No Progress Made in EU-Mediated Nuclear Talks in Qatar
During the European Union’s foreign policy chief Josep Borrell’s visit to Tehran, Iran and the United States agreed to hold EU-mediated talks in Qatar. The talks were held in-directly and outside the P4+1 framework.
The negotiations were reportedly fruitless, and it remains to be seen whether the two countries can reach a compromise over the remaining contentious issues—most notably differences surrounding a US guarantee to not withdraw from the JCPOA again, as well as issues pertaining to the delisting of Iran’s Revolutionary Guards Corps (IRGC) from the US Foreign Terrorist Organization (FTO) blackist. The FTO effectively sanctions the entirety of the IRGC, including its economic arm, which wields wide-ranging influence across the Iranian economy.
While agreeing to the talks in Doha, Washington has already stated that it will not discuss issues that fall outside the purview of JCPOA, pointing to Iran’s demand for lifting the IRGC ban. Nonetheless, Washington has refrained from publicly announcing its decision to keep the IRGC in the FTO, providing room for a diplomatic resolution.
The US had previously offered to delist the IRGC in return for an Iranian commitment to not exact revenge for the assassination of General Soleimani and avoid targeting current and former US officials, as well as a commitment to reduce Iranian activity in the region, limiting its support for Houthis in Yemen and Hezbollah in Lebanon. Iran had reportedly rejected this proposal.
Meanwhile, as the talks remain stalled, Washington has reportedly brokered a summit with Riyadh and Tel Aviv to discuss Tehran’s missile and drone capabilities, with Israel and Saudi Arabia holding talks over the joint defence against Iran. President Biden is also expected to visit Saudi Arabia and Israel, potentially facilitating relations between the two regional powers. However, the visit to Saudi Arabia is also intended for lowering oil prices and reducing political pressure at home.
Expert Analysis: JCPOA After Doha
The end of the JCPOA has been predicted for some time, but the Doha talks suggest the door is finally clicking shut. Although neither side has acknowledged definitive failure, the US and Iran appear to have reached the end.
Yet the war in Ukraine has changed the equation, most critically, by putting Europe more squarely back in a bargaining position. Iran’s Petroleum Minister, Javad Owji on June 28th blamed US sanctions on Iran for worsening the world’s energy crisis, a position supported by French President Macron at the G7 summit when he observed world powers now had to consider bringing Iranian and Venezuelan oil into the market, despite US sanctions.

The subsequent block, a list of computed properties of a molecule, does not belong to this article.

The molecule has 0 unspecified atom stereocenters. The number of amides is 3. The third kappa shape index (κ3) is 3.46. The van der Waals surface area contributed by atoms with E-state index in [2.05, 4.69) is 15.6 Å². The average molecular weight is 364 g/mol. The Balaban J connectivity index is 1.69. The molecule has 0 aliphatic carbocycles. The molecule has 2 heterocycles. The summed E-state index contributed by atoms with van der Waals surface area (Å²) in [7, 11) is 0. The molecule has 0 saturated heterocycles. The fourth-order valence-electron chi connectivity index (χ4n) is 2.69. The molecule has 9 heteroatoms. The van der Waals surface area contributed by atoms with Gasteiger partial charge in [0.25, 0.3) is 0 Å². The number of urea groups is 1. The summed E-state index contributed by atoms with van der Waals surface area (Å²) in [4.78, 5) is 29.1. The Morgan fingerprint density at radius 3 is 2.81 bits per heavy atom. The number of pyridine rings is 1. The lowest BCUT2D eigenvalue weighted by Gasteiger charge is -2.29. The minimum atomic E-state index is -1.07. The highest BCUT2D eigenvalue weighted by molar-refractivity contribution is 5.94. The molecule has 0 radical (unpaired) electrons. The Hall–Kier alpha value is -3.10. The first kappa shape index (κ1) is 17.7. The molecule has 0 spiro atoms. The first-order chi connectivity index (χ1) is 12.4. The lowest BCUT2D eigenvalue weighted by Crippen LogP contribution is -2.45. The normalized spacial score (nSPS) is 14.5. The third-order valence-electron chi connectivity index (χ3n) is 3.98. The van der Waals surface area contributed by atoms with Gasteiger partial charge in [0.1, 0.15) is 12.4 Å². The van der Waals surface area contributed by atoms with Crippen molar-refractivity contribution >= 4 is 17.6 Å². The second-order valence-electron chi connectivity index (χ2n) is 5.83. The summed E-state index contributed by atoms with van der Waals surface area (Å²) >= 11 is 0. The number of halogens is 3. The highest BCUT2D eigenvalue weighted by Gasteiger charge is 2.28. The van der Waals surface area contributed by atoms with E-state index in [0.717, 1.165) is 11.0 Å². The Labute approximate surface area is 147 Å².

As the shuttle negotiator between the US and Iran, Europe carries clout as to what is discussed, when, and how. It now has good reason, as gas shortages in the winter threaten to dim Europe’s lights, to take a stronger stand and ensure the negotiations don’t peter out. This remains the case, even though Iran-EU diplomatic relations are souring following Tehran’s accusations of spying by the UK and Austrian embassies.
Compelling for the EU is that a revival of Iranian oil exports under a renewed JCPOA would make the sanctions on Russia more effective. Currently, China is buying from both Moscow and Tehran in contravention of US secondary sanctions. If these are lifted from Iran, which has sufficient capacity to fulfill China’s needs, Beijing would likely shed its deals with Russia.
The JCPOA negotiations appear to have come full circle. Today it is Europe that is feeling the pinch, and on which the deal now depends.
Roxane Farmanfarmaian is the Director of International Relations and Global Studies at the University of Cambridge Institute of Continuing Education.
This analysis was published by IPD as part of its bi-weekly Iran Bulletin. Click here to subscribe for more exclusive analyses on JCPOA negotiations and tensions over the Iranian nuclear program.